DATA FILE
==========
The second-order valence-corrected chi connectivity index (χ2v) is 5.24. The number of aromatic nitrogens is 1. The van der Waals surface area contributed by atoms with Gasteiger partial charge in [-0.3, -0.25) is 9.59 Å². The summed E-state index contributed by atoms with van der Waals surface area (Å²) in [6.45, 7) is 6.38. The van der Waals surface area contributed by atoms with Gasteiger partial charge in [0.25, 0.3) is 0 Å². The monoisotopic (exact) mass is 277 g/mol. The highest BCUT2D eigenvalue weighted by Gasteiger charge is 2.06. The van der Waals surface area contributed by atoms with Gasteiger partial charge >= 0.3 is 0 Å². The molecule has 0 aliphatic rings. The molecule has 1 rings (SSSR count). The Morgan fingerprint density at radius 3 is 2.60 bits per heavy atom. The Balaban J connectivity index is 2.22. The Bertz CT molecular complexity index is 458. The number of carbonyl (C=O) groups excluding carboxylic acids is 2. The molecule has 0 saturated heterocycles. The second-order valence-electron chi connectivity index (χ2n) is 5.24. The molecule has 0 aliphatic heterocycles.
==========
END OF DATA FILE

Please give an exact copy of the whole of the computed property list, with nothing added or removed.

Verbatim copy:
The second-order valence-corrected chi connectivity index (χ2v) is 5.24. The number of aromatic nitrogens is 1. The van der Waals surface area contributed by atoms with Gasteiger partial charge in [-0.3, -0.25) is 9.59 Å². The summed E-state index contributed by atoms with van der Waals surface area (Å²) in [6.45, 7) is 6.38. The van der Waals surface area contributed by atoms with Gasteiger partial charge in [0.25, 0.3) is 0 Å². The monoisotopic (exact) mass is 277 g/mol. The highest BCUT2D eigenvalue weighted by Gasteiger charge is 2.06. The van der Waals surface area contributed by atoms with Gasteiger partial charge >= 0.3 is 0 Å². The molecule has 0 aliphatic rings. The molecule has 1 rings (SSSR count). The Morgan fingerprint density at radius 3 is 2.60 bits per heavy atom. The Balaban J connectivity index is 2.22. The Bertz CT molecular complexity index is 458. The number of carbonyl (C=O) groups excluding carboxylic acids is 2. The molecule has 0 saturated heterocycles. The second-order valence-electron chi connectivity index (χ2n) is 5.24. The molecule has 0 aliphatic heterocycles.